Suzanne L., Here….
Documentaries about famous bands are not new. They offer a chance for fans to take a closer look at the artists they love, and the best ones provide illumination on what drives artists, the demons they face, and the attitudes and emotions that can tie a band together or ultimately break them apart. When Morgan Spurlock decided to shoot a documentary focusing on world famous boy band One Direction, he may have had the intention of capturing something great or moving, but he has instead produced an 84 minute commercial for the band’s upcoming tour.
The documentary begins as the boys making up the band, Niall Horan, Zayn Malik, Liam Payne, Harry Styles, and Louis Tomlinson, are preparing for their next world tour and it quickly moves to look at the bands beginning. To sum up, One Direction is wholly the creation of Simon Cowell and a British reality talent show. Their’s was not a magical moment where talent and drive to express themselves haphazardly met. They were produced for profit.
Once on the road, the movie cuts between filmed concert performances, the hijinks of the band on the road, their families reaction to their fame, and the increasingly keyed up crowds of girls who surround the band at hotels, concert venues, and in cars. In one scene the band is walking down a busy and popular shopping street in a European city, when they are mobbed by girls and stuck in a Nike store until they can get more security.
This shopping trip scene is just one example of how forced and contrived this documentary is. Instead of existing with the band and getting to a level of comfort where they no longer think of the cameras and just start being who they are, it was more like Spurlock and the band’s agents created a storyboard of all of the things that need to be seen in a documentary about an upstart band struggling with fame. Childhood challenges – check. Parents crying about how they knew them when and how much they miss them – check. Band member gets to buy his family something they never could have afforded before – check. Band members talk about struggling with their own fame – check. At no point in this documentary is there a feeling of actual spontaneity, connection, or insight.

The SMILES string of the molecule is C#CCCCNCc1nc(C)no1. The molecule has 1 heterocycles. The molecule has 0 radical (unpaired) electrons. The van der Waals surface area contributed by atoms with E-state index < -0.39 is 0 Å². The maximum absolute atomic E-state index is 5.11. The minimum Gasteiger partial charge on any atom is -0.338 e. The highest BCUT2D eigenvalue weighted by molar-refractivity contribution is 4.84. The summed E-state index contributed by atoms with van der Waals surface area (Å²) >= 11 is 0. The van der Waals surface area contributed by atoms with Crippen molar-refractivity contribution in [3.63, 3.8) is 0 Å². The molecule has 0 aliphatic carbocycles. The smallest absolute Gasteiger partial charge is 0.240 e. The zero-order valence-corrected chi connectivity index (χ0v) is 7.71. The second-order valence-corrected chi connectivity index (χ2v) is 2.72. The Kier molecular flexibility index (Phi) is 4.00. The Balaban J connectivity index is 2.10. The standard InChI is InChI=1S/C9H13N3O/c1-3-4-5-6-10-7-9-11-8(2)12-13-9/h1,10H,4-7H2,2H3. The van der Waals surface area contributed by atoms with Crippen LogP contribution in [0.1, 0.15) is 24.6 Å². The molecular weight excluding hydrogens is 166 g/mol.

The closest thing to actual interesting material are the shots of the girls that flock to this band and how social media helped make them as big as they are. The crowds are expansive, and it is hard not to be amazed that so many people care enough to camp outside any place they may be for hours on end just to catch one glimpse or possibly actually see them face-to-face. The explanation of how the band’s popularity spread among young girls worldwide is interesting, if not a bit cheesy in the discussion with scientists. It is hysteria that cannot be faked, but even this is not enough to make the overall documentary worthwhile. As with the shopping trip mentioned above, even some of this hysteria seems written in. A more interesting documentary might have dug in with the crowds of girls to understand the fans more.
On top of the disingenuous approach, the move includes an entire 3D section that is completely unnecessary. During one concert scene, we see illustrated Atari-era spaceships, lasers, and shooting stars zoom around the screen. Something you might see in a music video, but not really something you’d expect out of a serious documentary. Ultimately, the 3D effects are merely additions that allow the studio to charge more money for tickets.
All of this might be forgiven if it was anyone else directing the film. It’s promotional material – so many could do this project, but Morgan Spurlock has done better and the viewer cannot help but remember that. This is so different than his normal work it is surreal he is a part of this. Perhaps Spurlock has a gigantic project in mind and needs the cash – I hope so because that is what might redeem his direction of a rockumentary about a band that does not really rock and comes off as shallow as their music.
After the scripted situations and cheesy 3D, the documentary ends with the band “camping” in a Swedish forest. As they sit around the fire having the existential conversation of whether or not they can be more than a boy band, at least one band member has the integrity to say the best they can probably hope for is to be THE boy band of this era. He is likely correct, and I do not fault these young men for making the most out of this fleeting opportunity. However, devoting resources and the talent of someone like Spurlock to this project is unfortunate. Anyway, I hope the screaming ‘tweens enjoy it so they can cringe/laugh about it later in life.
I had the pleasure to sit down with Morgan Spurlock and talk about the film. Watch my interview below.